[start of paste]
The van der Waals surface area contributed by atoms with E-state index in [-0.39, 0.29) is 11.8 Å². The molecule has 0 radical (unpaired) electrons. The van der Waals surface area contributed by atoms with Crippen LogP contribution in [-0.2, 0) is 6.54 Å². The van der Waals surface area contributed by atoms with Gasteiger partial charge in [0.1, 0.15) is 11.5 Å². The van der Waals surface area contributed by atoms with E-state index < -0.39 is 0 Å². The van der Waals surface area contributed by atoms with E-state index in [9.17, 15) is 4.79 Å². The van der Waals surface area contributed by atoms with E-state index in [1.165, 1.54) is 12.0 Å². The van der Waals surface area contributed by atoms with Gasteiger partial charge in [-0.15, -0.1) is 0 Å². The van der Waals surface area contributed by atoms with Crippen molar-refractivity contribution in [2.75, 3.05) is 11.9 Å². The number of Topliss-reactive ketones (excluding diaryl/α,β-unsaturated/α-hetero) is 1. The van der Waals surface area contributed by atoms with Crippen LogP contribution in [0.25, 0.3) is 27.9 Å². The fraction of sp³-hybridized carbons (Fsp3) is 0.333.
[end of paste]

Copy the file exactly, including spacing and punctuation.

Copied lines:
The van der Waals surface area contributed by atoms with E-state index in [-0.39, 0.29) is 11.8 Å². The molecule has 0 radical (unpaired) electrons. The van der Waals surface area contributed by atoms with Crippen LogP contribution in [-0.2, 0) is 6.54 Å². The van der Waals surface area contributed by atoms with Gasteiger partial charge in [0.1, 0.15) is 11.5 Å². The van der Waals surface area contributed by atoms with E-state index < -0.39 is 0 Å². The van der Waals surface area contributed by atoms with E-state index in [9.17, 15) is 4.79 Å². The van der Waals surface area contributed by atoms with E-state index in [1.165, 1.54) is 12.0 Å². The van der Waals surface area contributed by atoms with Gasteiger partial charge in [-0.15, -0.1) is 0 Å². The van der Waals surface area contributed by atoms with Crippen molar-refractivity contribution in [2.75, 3.05) is 11.9 Å². The number of Topliss-reactive ketones (excluding diaryl/α,β-unsaturated/α-hetero) is 1. The van der Waals surface area contributed by atoms with Crippen LogP contribution in [0.25, 0.3) is 27.9 Å². The fraction of sp³-hybridized carbons (Fsp3) is 0.333.